In the growing horror sub-sub genre that can only be called the “zombedy” (remember where you heard that one first folks), Zombieland takes a couple of good ideas and runs them deep into the ground. Remove the zombies and what you’re left with is a generic coming of age road trip buddy flick. The plot: the zombies have taken over and a neurotic geek hooks up with a take-no-prisoners cowboy. They hit the road and learn a few things along the way about each other and, you know, life and stuff. They pick up a pair of tough sisters and everyone has to *eyeball roll* learn to trust one another.
I’m not saying this is a terrible movie, far from it. It certainly hits the ground running - a fat man running to be precise. Columbus explains to the audience how he’s managed to survive in a world of zombies. Rule #1: cardio. Fat people get bitten. Jesse Eisenberg (whoever the hell he is) has great comedic timing and he plays a solid straight man to Woody Harrelson’s wild, Twinkie-obsessed loner.
Unfortunately as it progresses it appears that they’re making it up as they go along and the list of things that irritate me accumulated. Simply put, it never really goes anywhere. (They half assedly attempt to address this philosophically by saying that everyone is running towards something but there’s nowhere to run to.) The climax occurs in an amusement park presumably because hey, that hasn’t been done before! The two sisters, for all their street smarts, make out-of-character dumb decisions so that they’re strategically placed for the finale. And most unforgivable is Bill Murray’s out of place cameo which derails the movie for a good 20 minutes. Just because Bill Murray agrees to make a cameo doesn’t mean you should devote so much time to him, especially if his inclusion doesn’t advance the story in any way. It’s amusing when he accidentally gets killed but it shouldn’t be amusing so it ends up just plain awkward. In contrast Shaun of the Dead was extremely funny (not to mention witty) but it was still grounded in reality and the death of a human character was never something to laugh at.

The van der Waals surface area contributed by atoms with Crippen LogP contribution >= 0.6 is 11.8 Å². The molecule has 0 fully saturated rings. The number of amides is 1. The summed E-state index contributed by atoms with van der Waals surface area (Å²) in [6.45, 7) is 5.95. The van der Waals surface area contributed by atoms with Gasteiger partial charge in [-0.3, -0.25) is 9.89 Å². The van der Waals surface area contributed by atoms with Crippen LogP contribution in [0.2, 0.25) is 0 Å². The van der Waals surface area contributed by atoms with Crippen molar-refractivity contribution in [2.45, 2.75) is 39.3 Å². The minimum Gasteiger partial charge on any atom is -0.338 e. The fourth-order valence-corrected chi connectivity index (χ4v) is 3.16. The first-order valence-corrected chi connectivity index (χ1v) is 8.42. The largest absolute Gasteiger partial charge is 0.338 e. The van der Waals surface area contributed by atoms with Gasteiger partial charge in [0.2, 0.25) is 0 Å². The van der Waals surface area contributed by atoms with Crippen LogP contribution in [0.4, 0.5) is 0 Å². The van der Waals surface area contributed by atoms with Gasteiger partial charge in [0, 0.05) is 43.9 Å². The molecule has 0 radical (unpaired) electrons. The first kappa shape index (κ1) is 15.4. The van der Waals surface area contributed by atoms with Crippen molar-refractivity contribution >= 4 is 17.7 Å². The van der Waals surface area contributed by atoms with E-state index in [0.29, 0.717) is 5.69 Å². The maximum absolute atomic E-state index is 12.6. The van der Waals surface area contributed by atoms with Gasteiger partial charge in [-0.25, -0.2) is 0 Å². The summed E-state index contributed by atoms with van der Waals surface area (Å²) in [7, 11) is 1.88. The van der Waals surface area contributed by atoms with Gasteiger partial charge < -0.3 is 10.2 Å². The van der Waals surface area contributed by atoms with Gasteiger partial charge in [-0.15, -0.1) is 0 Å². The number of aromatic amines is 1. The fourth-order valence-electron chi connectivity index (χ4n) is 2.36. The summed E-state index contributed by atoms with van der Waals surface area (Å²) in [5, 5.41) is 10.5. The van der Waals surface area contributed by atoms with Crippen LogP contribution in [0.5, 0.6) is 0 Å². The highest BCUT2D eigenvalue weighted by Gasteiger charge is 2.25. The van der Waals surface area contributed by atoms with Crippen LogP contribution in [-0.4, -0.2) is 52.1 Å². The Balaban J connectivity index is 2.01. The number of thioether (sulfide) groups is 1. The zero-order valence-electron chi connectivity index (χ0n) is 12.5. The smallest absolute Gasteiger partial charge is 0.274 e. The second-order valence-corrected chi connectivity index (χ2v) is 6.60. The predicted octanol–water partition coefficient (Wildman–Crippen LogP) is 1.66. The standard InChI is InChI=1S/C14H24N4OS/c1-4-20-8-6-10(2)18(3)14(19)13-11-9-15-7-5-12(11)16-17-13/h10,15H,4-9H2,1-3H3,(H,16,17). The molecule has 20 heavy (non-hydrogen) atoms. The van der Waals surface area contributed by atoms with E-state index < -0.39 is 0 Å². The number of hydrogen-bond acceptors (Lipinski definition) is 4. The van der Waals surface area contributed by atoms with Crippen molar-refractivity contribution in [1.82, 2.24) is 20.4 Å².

I suppose I could overlook all of the flaws if there was sufficient over-the-top gore that is the cornerstone of all zombie movies. Sadly I don’t recall exclaiming “ewww!” even once.
Perhaps I’m being overly critical in response to the hype surrounding this film. For an alternate opinion please refer to Catfreeek’s review. But goddammit I take my zombie movies seriously, even the funny ones. My advice is to stay home and rent Flight of the Living Dead instead.
Oh, and one last gripe – they use their catchphrase “nut up or shut up” (which really doesn’t mean anything when you think about it) not once, not twice, but thrice!